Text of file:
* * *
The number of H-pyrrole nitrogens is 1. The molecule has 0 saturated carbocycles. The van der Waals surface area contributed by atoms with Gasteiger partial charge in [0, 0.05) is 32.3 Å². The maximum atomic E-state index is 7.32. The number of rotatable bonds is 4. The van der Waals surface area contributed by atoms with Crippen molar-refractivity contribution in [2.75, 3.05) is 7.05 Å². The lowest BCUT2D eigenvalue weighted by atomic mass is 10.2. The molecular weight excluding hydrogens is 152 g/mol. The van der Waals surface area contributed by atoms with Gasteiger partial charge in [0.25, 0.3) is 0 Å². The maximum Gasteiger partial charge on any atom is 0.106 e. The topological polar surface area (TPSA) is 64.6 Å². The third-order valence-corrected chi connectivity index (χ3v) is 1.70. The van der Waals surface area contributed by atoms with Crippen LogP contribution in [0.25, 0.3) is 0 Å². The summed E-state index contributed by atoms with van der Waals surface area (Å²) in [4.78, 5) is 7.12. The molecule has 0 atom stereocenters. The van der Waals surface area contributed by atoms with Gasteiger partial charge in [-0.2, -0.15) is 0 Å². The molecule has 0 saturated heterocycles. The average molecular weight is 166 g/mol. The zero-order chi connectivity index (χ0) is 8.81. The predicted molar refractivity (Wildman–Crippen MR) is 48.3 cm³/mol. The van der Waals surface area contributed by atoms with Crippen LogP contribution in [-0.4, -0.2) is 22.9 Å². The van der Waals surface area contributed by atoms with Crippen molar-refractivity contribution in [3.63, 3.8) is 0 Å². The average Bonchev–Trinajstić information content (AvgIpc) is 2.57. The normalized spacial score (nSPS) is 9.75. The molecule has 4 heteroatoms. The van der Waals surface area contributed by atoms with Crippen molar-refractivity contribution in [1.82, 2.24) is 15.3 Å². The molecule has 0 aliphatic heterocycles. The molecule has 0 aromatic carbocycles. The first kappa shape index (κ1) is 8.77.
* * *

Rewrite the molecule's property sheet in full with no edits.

The number of H-pyrrole nitrogens is 1. The molecule has 0 saturated carbocycles. The van der Waals surface area contributed by atoms with Gasteiger partial charge in [0, 0.05) is 32.3 Å². The maximum atomic E-state index is 7.32. The number of rotatable bonds is 4. The van der Waals surface area contributed by atoms with Crippen molar-refractivity contribution in [2.75, 3.05) is 7.05 Å². The lowest BCUT2D eigenvalue weighted by atomic mass is 10.2. The molecular weight excluding hydrogens is 152 g/mol. The van der Waals surface area contributed by atoms with Gasteiger partial charge in [0.25, 0.3) is 0 Å². The maximum Gasteiger partial charge on any atom is 0.106 e. The topological polar surface area (TPSA) is 64.6 Å². The third-order valence-corrected chi connectivity index (χ3v) is 1.70. The van der Waals surface area contributed by atoms with Crippen LogP contribution in [0.25, 0.3) is 0 Å². The summed E-state index contributed by atoms with van der Waals surface area (Å²) in [4.78, 5) is 7.12. The molecule has 0 atom stereocenters. The van der Waals surface area contributed by atoms with Gasteiger partial charge in [-0.2, -0.15) is 0 Å². The molecule has 0 saturated heterocycles. The average molecular weight is 166 g/mol. The zero-order chi connectivity index (χ0) is 8.81. The predicted molar refractivity (Wildman–Crippen MR) is 48.3 cm³/mol. The van der Waals surface area contributed by atoms with Crippen LogP contribution in [-0.4, -0.2) is 22.9 Å². The van der Waals surface area contributed by atoms with Crippen molar-refractivity contribution in [3.63, 3.8) is 0 Å². The average Bonchev–Trinajstić information content (AvgIpc) is 2.57. The normalized spacial score (nSPS) is 9.75. The molecule has 4 heteroatoms. The van der Waals surface area contributed by atoms with Crippen molar-refractivity contribution in [1.82, 2.24) is 15.3 Å². The molecule has 0 aliphatic heterocycles. The molecule has 0 aromatic carbocycles. The first kappa shape index (κ1) is 8.77.